I saw a mule and figured it could carry my machine gun. I got it strapped on and was leading it when mortar shells started landing all around us. The mule took off towards the enemy lines with me behind it. I finally caught him and took the machine gun off and said to hell with that. It didn't work. I bet the enemy was laughing their ass off at me.
When we had pulled back to Frascati, we were given passes to go to Rome as it was an open city then. I saw a chaplain and asked if he knew where the 36 division was, as my cousin was a lineman with them. He found out they had left, so he gave me a tough shit card and punched it for me. In Frascati there was a little bar in the plaza. The bartender was a comedian and would act out some plays he had been in as a female impersonator. He kept us in stitches. One of our guys came in camp plastered one night. The next morning he was lying outside his pup tent with half of his handlebar mustache shaved off. Years later I saw him and he said he never had one since.
The old roads in Italy are narrow. In towns that have sidewalks, the buildings second floor goes over the sidewalk. The people in the upstairs can empty their slop jar out the window into the street. That's why men traditionally walk on the outside and women walk on the inside, so the women don't get spattered. A group of us were in town crossing a street, and someone emptied their slop jar out the window and I got drenched. It was funny to everyone including the person who did it. Later on it was funny to me after I had a few drinks.
Anderson and I got a pass to take a trip to Naples on a train. A couple of little boys 7 & 8 years old took a shine to us and wanted us to come to their house and meet their parents. When we got to Naples, we took them to a restaurant and fed them. The meal was horse meat, eggs and Italian bread. We joined them. We went to their home and met their folks. It was fun trying to communicate with them. One little boy we called Joe, came down the narrow stairs with a tuba horn as big as he was, blowing the heck out of it. His folks insisted on us to stay for dinner. It was spaghetti with no taste! We ate it anyway, and we gave the old man our cigarettes.
The next day we packed our stuff. We got on LST's and went back to Civitavecchia area. We were told we were going to jump into southern France called operation dragoon. Another name used was champagne campaign. The area in France was where they made champagne. We did some swimming in the ocean and had hot meals. The last day we tried to stay busy having lectures etc. Had a hard time sleeping. Everyone being excited and on edge. We were given donuts and coffee. A cook slipped and poured hot coffee all over himself, someone got bit by a spider then someone yelled "grenade". Another person and I hit the dirt in the same place. Turned out to be a smoke grenade.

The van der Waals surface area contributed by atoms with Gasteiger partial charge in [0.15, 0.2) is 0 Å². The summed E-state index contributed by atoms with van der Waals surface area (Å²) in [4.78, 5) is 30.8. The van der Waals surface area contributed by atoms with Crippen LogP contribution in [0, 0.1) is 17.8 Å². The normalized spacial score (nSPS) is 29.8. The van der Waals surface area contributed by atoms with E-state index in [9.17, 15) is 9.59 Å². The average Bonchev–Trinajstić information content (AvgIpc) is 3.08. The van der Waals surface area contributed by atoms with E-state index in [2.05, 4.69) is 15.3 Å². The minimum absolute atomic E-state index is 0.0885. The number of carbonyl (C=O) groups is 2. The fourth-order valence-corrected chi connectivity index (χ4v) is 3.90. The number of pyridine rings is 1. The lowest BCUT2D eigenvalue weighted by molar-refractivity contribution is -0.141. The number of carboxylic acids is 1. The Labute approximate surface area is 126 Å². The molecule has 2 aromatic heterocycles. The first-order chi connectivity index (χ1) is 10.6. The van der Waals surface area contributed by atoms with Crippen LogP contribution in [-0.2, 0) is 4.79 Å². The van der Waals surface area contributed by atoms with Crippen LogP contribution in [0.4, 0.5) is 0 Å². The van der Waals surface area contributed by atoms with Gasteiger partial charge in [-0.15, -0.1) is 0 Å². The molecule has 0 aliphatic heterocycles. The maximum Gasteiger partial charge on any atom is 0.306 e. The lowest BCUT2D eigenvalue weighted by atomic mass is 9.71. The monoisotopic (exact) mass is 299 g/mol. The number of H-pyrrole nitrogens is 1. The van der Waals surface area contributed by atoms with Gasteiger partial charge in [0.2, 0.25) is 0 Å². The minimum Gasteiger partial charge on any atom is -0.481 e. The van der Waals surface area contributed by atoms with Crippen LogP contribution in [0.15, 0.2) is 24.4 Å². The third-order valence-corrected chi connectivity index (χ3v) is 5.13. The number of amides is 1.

Finally the time came to put our chutes and equipment on. We had helped to get into the C-47s. The field was dusty from the prop blasts. After we got in the air and stabilized, someone brought out a bottle of cognac. Most of us took a swig, and then the Lt. threw it out the door. I don't remember how long the flight was, but time went fast. When the time came to jump, we stood up, hooked up, shoved the pack out the door that the machine gun, bar and ammunition for the same, then jumped following the red light on top of the pack. As we followed it down, I whispered to Anderson. We went towards each other. He was a little below me and I went right into his risers, then we pulled away and I came right out. Unbelievable with all the equipment hanging on me. Looking down it looked like water below us. I unhooked my breast strap and was trying to undo my leg strap when a tree went by me. I hit into a rock wall with a sickening thud. It was about 4:30 in the morning. The water turned out to be fog. After I got my wind back and my leg eased up from hurting, I crawled over to the packed and turned the red light out.
I could hear Anderson groaning like I was at the time. If the Germans had been there in the olive orchard we would have been in trouble. Some of the guys started showing up to help carry ammo etc. from the pack. As it started to get light we could hear vehicles going down the road near us. We finally got down to the road and met a group of our guys heading out to the point we should be at. They told us we had a long way to go. A truck came from behind us. It turned out to be the French underground along with some of our guys. The truck ran on burning-charcoal. We all got together and headed for our destination. We ran into some small groups of Germans. One group shot at us. Someone shot their leader. The others were told to put up their hands and come forward. They were just kids crying and scared. Their leader was an older person with all kinds of medals on his chest. We had set up our machine gun just below where they had been in case there were more behind them. After we decided it was clear we had to walk by the old leader with the ribbons on his chest. He looked right at me, eyes glazed and gritting his teeth. It was the first time watching someone die. Most of the time it was someone already dead. I wasn't a medal collector, so I let him die in peace.